I remember getting the word from a music scene friend who was at the mall outside the parking garage at the time of the tragedy. It was as surreal as you see in the movies. Reading these letters here after accidentally coming across this article while researching something for the 'End of An Era' series that I am doing to document the music scene here which started around 2000 and ran until The Vault closed its doors in 2013, is also pure Bipsy.

In several of my past stories I have called Bipsy our music scene Saint, and here's why. At her funeral I found out that music promoter Bill Gould, also a guitarist, started playing again after the tragic news. Also at the funeral a major piece of scene forgiveness happened between past lovers, but that wasn't the end of things on Bipsy's behalf.

Jave Joz and Bipsy were both memories when this Temecula Music Fest happened. The second stage was handled by a second promoter and I was part of that crew because we had two of the four pieces from the old coffee shop stage to put together. Just 2 of the 4. Where my day job was I had stored the remains from the old coffee shop in a warehouse, the two stage pieces included. The other two were lost. As we set up the stage, someone noticed that Bipsy had autographed a corner section of one of these two pieces. We all stopped, got wet-eyed, and said words over this relic. Then the show went on.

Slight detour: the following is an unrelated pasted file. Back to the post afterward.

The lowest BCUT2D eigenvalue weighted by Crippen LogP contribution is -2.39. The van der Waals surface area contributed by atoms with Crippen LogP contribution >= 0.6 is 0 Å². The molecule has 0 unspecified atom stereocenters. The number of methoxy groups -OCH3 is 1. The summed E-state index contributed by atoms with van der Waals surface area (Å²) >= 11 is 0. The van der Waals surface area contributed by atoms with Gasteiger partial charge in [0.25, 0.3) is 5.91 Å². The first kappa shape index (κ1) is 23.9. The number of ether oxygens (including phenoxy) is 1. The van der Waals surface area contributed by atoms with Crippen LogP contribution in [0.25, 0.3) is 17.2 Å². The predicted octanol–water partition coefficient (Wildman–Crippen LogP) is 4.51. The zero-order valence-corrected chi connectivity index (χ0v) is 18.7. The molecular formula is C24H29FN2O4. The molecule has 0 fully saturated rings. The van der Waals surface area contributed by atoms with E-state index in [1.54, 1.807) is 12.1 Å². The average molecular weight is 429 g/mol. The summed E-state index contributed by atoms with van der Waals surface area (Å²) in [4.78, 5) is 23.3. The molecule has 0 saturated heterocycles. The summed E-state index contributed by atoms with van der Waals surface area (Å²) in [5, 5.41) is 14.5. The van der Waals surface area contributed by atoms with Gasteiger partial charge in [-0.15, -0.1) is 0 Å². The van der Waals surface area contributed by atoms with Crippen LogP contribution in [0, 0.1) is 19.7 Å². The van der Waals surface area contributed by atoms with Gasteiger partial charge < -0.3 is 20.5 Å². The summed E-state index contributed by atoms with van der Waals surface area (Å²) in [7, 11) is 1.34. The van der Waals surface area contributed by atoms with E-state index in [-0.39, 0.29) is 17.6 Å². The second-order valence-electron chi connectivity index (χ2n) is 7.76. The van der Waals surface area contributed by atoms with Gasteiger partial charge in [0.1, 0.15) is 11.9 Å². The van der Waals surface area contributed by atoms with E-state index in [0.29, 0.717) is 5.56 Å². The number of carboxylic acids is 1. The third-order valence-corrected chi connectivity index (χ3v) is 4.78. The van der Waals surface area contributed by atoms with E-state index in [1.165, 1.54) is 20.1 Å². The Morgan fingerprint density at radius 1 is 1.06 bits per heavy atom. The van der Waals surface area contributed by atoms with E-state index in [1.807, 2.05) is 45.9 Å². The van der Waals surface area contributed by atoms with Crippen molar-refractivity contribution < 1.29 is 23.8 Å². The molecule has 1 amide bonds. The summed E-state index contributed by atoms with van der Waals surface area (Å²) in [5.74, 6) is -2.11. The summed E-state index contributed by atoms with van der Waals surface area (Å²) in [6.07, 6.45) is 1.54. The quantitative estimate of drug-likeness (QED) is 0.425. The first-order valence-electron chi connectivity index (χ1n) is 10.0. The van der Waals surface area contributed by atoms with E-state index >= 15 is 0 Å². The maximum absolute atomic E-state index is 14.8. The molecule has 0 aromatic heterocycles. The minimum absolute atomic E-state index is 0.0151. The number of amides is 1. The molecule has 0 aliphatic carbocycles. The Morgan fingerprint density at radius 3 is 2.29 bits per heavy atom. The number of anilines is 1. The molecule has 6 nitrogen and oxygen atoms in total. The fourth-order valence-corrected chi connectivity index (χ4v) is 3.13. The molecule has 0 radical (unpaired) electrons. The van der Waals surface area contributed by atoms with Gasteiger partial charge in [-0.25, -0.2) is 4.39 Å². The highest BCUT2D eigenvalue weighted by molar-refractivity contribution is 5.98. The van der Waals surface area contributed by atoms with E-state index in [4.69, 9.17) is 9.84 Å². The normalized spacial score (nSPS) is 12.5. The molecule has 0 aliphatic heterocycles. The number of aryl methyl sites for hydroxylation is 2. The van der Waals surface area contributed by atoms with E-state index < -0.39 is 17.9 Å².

That stage later became part of The Vault main stage and after a few years they covered the section with a rug pad to keep anymore deterioration from happening. All the old heads saw it and remembered when, then we marveled that this piece from our star, Bipsy, could still be part of the scene she loved so much and that loved her back as well. Bipsy stayed at the heart of the music scene she loved and rocked at every show, until The Vault closed. Arrangements were made then so the corner stage section could be removed and given to Cheryl and Mike Plato [Bipsy's step-father].

I suppose you could say that I have forgiven douche-bag in that I believe God does have a plan and knows best the reasons for all things, as it states in the Book of Job, so I have moved on [with the exception of today's tears]. Bipsy crossing over at 27 joins an elite group of other music artists that we lost at 27 so she is in a cool crowd. Where else, right? Cool past the end.

And being a romantic with a writer's imagination who has a favorite Texas blues-slinger that we lost way too soon, I tend to picture Stevie Ray having a new keyboard player for his open mic shows way over yonder. If you research it, even their style of dress is similar. But that's just me. PT Rothschild, [formally Full Value Review/Temecula Calendar]”